Giant Earthquakes are not as Random as Thought

Giant Earthquakes are not as Random as Thought

Why are Eartquakes happening like never before?

Giant Earthquakes have rattled various parts of the world from time to time. From Asian regions like Bangladesh and India to Chile and Los Angeles in American territories. The long-term perception about them was that they are natural disasters which have no scientific explanation. But, like many other theories, this idea has changed. According to the latest study conducted by scientists at Chilean lakes, these earthquakes reoccur at relatively regular intervals.

Sediment cores of the lakes were used for analyzing procedure and the results were concluded. The scientists also said that if we take smaller earthquakes into account, the irregularity in this pattern increases. This happens to an extent where earthquakes happen irregularly in time.

Jasper Moernaut, who is an assistant professor at the University of Innsbruck in Austria, described the Chilean Earthquake:

“In 1960, South-Central Chile was hit by the largest known quake on Earth with a magnitude of 9.5. Its tsunami was so massive that – in addition to inundating the Chilean coastline – it traveled across the Pacific Ocean and even killed about 200 persons in Japan. Understanding when and where such devastating giant earthquakes may occur in the future is a crucial task for the geoscientific community.” He further added that “These Chilean lakes form a fantastic opportunity to study earthquake recurrence. Glacial erosion during the last Ice Age resulted in a chain of large and deep lakes above the subduction zone, where the most powerful earthquakes are getting generated.”

A common concept among scientists is that the energy released during a giant earthquake is so much that stress accumulation of centuries is needed in order to produce such a tragic incident again. This is the major hurdle that science faces today to determine the pattern of such events. The data available is not sufficient enough to gauge the trend. The study of Chilean lake shows that each strong earthquake is accompanied by an underwater landslide. That part of the land is settled in the sedimentary layers of the water body.

Scientists sampled these layers into an 8-meter long core to retrieve the complete history of earthquakes over the last 5000 years. This record included 35 instances where the magnitude was more than 7.7. These happenings take place after 292 years on average. Similarly, smaller earthquakes can take place after 139 years. Having said that, scientists also warned us that there is 29.5% chance of such an event in next 50 years.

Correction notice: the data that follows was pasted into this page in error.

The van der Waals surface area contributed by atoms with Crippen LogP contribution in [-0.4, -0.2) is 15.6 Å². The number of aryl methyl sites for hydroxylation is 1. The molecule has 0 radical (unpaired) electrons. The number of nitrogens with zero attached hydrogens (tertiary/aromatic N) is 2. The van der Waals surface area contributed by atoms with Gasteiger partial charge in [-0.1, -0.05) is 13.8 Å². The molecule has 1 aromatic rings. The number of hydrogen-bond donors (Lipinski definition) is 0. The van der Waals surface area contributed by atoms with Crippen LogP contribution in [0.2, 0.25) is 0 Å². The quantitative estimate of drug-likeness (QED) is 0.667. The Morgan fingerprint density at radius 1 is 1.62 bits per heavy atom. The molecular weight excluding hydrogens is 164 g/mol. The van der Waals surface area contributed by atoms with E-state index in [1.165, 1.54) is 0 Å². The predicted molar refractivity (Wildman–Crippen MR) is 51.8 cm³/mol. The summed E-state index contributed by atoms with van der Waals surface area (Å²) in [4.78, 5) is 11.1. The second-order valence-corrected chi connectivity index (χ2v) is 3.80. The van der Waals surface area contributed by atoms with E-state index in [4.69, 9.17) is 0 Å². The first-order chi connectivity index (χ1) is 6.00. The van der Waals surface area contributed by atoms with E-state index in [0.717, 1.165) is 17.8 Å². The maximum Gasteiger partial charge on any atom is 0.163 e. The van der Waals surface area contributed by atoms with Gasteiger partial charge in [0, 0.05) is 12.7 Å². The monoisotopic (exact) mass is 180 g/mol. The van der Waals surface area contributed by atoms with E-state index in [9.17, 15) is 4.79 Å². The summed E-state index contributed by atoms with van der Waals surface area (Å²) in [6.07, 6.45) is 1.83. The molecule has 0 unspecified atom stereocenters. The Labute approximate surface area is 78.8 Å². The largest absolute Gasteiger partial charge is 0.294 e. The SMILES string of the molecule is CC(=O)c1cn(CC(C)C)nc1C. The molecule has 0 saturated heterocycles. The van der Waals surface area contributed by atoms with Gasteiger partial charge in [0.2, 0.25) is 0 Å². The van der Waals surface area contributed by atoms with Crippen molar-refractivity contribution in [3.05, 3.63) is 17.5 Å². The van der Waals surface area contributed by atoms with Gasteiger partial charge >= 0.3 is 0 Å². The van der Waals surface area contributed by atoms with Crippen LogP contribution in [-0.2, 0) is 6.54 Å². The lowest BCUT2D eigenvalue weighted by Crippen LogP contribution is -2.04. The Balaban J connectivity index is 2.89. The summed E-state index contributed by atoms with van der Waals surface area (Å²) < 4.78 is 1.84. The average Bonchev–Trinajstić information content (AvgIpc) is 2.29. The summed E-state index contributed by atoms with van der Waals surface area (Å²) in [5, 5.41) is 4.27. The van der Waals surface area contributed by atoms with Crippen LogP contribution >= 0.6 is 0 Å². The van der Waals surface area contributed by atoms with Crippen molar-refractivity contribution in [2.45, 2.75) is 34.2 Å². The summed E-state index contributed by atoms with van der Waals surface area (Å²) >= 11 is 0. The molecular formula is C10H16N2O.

In light of this study and the other research that is being done in this field, we need to break the traditional mindset about these events and rethink the causes of giant earthquakes. The major arguments about giant earthquakes before December 2004 were that:

  •  It was thought that only the subduction of young, buoyant crust could produce giant earthquakes but the 2004 earthquake in Sumatra region had an old and dense crust.
  •  Secondly, it was thought that the convergence rate had to be fast. The movement speed of plate was slow at the location of the 2004 earthquake.
  •  Lastly, it was a popular belief that a large earthquake could only occur in a region with no back-arc spreading. Contrary to that Sumatra region has a lot of islands.

After this horrific incident, humans needed to perform a new assessment in order to calculate the risk of earthquakes. The mechanism used by scientists was to identify the areas of locked fault zones. The locations and sizes of such regions were mapped. Surface deformation measurements were used as the mapped regions were somewhere deep in the Earth’s crust. One way to measure this entity was the use of Global Positioning System (GPS) stations. These stations can measure the movement of a surface to a fraction of a millimeter. The useful information extracted from this method was:

The regions which experienced no large earthquakes had a relatively narrow locked fault zone with an average width of 10 kilometers while the regions which experienced large earthquakes had a 10 times larger locked fault zone ranging to a width of 175 kilometers.

All this data can be used to calculate the intensity of an earthquake, in a region where stress is building and the chances of a calamity are high. Under these circumstances, we can easily conclude that Giant Earthquakes are certainly not that RANDOM.

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